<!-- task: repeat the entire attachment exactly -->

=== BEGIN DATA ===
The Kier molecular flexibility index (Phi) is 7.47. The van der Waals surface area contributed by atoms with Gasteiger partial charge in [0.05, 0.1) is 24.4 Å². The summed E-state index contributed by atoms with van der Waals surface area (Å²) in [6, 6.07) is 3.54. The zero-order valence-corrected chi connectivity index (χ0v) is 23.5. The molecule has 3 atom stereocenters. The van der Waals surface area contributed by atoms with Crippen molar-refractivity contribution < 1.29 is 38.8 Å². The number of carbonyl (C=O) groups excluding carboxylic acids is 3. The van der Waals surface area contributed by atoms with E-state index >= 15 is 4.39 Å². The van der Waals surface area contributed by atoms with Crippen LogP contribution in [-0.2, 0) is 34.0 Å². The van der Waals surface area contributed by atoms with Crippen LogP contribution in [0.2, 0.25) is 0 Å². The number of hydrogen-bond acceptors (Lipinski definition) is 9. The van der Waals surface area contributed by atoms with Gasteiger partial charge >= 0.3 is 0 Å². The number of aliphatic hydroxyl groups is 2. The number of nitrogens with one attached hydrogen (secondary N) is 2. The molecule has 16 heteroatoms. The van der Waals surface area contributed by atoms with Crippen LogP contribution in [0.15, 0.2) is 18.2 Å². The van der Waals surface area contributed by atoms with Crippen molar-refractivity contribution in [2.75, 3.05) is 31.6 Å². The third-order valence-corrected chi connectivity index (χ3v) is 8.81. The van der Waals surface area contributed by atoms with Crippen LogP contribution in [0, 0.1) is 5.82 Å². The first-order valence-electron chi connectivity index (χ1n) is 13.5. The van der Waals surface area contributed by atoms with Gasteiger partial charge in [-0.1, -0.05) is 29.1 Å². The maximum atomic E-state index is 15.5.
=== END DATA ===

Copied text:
The Kier molecular flexibility index (Phi) is 7.47. The van der Waals surface area contributed by atoms with Gasteiger partial charge in [0.05, 0.1) is 24.4 Å². The summed E-state index contributed by atoms with van der Waals surface area (Å²) in [6, 6.07) is 3.54. The zero-order valence-corrected chi connectivity index (χ0v) is 23.5. The molecule has 3 atom stereocenters. The van der Waals surface area contributed by atoms with Crippen molar-refractivity contribution < 1.29 is 38.8 Å². The number of carbonyl (C=O) groups excluding carboxylic acids is 3. The van der Waals surface area contributed by atoms with E-state index >= 15 is 4.39 Å². The van der Waals surface area contributed by atoms with Crippen LogP contribution in [-0.2, 0) is 34.0 Å². The van der Waals surface area contributed by atoms with Crippen LogP contribution in [0.2, 0.25) is 0 Å². The number of hydrogen-bond acceptors (Lipinski definition) is 9. The van der Waals surface area contributed by atoms with Gasteiger partial charge >= 0.3 is 0 Å². The number of aliphatic hydroxyl groups is 2. The number of nitrogens with one attached hydrogen (secondary N) is 2. The molecule has 16 heteroatoms. The van der Waals surface area contributed by atoms with Crippen LogP contribution in [0.15, 0.2) is 18.2 Å². The van der Waals surface area contributed by atoms with Crippen molar-refractivity contribution in [2.75, 3.05) is 31.6 Å². The third-order valence-corrected chi connectivity index (χ3v) is 8.81. The van der Waals surface area contributed by atoms with Crippen LogP contribution in [0, 0.1) is 5.82 Å². The first-order valence-electron chi connectivity index (χ1n) is 13.5. The van der Waals surface area contributed by atoms with Gasteiger partial charge in [-0.1, -0.05) is 29.1 Å². The maximum atomic E-state index is 15.5.